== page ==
For the Stoics, the goal was freedom of mind (or “apatheia”), achieved by cultivating indifference to death, pain, pleasure and wealth; for Epicurus, the goal was living happily. A happy life involved ongoing “ataraxia” – peace and freedom from fear – and it could be obtained without fear of death because death was not a concern.
The Epicurean explanation for this state of mind rests on the belief that if one understands what is fearful in life, they will no longer have anything to fear. The fear of death is one of the most serious fears, and it involves the belief that death will be painful. This is not true. There are states after death that can be pleasurable. Epicureans also argued that fears come from neglecting to take care of the body’s needs, which will result in pain after death, depending on how much discomfort one has caused during life. If you live a good life, there is no need to worry about anything other than the fear associated with the mere expectation of certain sensory pleasure throughout life.
In summary, the Epicurean argument was that it is impossible to be happy if you do not understand the truth about death and what needs to be done in life in order to be at ease with it. Death does not hurt and we do not need to fear that which we understand; we do not need to fear what is comprehended.
What is the primary principle of stoic thought?
Is the chief principle of the school that Epicurus laid down, that is to say, that virtue consists in making our own lives as happy as possible. For Chrysippus, the chief principle is this: “To live justly is also to live happily.” (Ethic. c. 13) This is said by him in explanation of the description already given of the Stoic sage; for “happiness” here means “living justly.” By living justly we are saying exactly what has been stated above.
This means that the virtue of the sage is justice and that in addition, he must also practice in life in accordance with this state of mind:
Doing all things in such a way as to lead to that end, and thinking of our actions in their entirety. For example, one should live justly and think of our actions in their entirety. (c. 13)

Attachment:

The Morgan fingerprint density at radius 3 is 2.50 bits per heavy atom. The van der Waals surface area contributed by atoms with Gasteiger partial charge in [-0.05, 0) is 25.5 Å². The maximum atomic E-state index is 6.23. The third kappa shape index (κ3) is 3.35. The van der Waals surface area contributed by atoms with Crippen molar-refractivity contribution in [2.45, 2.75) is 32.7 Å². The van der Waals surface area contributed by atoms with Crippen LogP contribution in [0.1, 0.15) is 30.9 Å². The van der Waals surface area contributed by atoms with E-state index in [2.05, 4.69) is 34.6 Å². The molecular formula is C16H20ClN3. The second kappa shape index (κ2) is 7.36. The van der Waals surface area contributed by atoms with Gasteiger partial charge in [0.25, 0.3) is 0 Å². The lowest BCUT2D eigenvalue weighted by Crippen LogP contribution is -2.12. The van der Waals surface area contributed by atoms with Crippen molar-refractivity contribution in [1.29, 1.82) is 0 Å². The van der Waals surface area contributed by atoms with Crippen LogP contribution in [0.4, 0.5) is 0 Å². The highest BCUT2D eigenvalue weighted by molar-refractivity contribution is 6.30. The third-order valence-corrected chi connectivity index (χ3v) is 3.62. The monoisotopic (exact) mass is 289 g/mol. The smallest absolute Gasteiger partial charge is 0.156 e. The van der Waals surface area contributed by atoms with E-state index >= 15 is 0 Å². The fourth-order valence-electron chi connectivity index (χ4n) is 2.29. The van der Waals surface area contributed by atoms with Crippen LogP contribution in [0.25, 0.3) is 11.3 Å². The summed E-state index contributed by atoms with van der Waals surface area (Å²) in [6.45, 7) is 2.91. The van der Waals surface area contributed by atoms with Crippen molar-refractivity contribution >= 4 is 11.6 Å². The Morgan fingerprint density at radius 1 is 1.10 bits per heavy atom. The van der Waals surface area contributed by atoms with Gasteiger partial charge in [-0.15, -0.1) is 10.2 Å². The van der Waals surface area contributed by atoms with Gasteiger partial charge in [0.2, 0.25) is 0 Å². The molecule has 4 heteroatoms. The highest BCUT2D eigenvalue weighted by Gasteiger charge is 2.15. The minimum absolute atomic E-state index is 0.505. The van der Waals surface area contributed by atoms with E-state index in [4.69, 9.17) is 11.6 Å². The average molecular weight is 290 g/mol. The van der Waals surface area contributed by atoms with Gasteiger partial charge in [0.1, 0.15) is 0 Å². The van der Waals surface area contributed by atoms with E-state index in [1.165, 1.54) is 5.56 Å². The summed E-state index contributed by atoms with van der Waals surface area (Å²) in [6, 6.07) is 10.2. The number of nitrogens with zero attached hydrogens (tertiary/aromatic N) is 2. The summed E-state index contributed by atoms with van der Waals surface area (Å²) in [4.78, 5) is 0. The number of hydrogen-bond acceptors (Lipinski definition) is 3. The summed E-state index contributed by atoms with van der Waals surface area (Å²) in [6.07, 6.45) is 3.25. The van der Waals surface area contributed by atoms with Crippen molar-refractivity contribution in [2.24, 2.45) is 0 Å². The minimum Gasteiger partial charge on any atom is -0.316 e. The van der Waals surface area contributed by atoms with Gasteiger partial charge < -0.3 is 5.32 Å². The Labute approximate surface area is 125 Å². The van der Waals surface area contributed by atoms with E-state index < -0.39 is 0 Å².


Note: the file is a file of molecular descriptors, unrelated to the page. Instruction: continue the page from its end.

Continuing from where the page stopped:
Chrysippus (163-109 BCE), like other Stoics, believed that life was full of hardship, pain and death. He held that the wise man would accept this fact and face up to it with equanimity, living for this life as if there were no future life at all.
He held that the chief principle of Stoic philosophy was that the sage, or wise man, ought to be miserable in the sense of being free from fear and pain, and with a state of mind most emotions. This is because virtue is “living in agreement with Nature” and vice is “living contrary to Nature”.
How can I practice stoicism in my own life?
Stoics believed that the only truly good thing is a virtue, and the wise man will achieve wisdom. This wisdom is not acquired by reading books, but by “living justly” in this life. After death virtue still survives, perhaps better than before. Stoics believe that the wise man will be happy in this life because he will have found happiness by living justly in it. The wise man’s happiness will come from being at peace with Nature, however, stoics define Nature.
What are the most important contributions of Epicureanism to ethics?
Epicurus is credited with founding a highly influential school of thought called “epicureanism”, often simply known as ” epicureanism “. It was an important and powerful philosophical tradition during the Hellenistic period. The term “epicurean” has come to mean a person who is devoted to sensual pleasures and comfort, which is derived from Epicurus’ teachings.
Ancient sources indicate that Epicurus was a student of Democritus, at least from about 340 BCE. Epicurus was a prolific writer and is known to have written over 300 works on a wide variety of subjects, including physics, politics, ethics and poetry. In one famous letter, he wrote that “Plato, for the most part, dwells upon the sublime, but I am myself pre-occupied with the pleasant. For it is my conviction that Nature has provided us with the pleasant, in order that we may be able to provide for the needs of our bodies and employ our leisure in philosophy; and this Epicurus taught me.”
For Epicurus, “pleasure” (the Greek term is “hêdonê”) is defined as:
… motion in the soul which arises from the sense of well-being and enjoyment and which is devoid of pain and devoid of any fear of danger; such as joy, delight, cheerfulness. (Athenaeus, “Deipnosophistae” 3.11c., fragment 257)
Epicureans believed that the avoidance of pain and its avoidance should be the objective of all actions and should be the basis for living a good life, as this would lead to happiness (hedonia) and freedom from fear.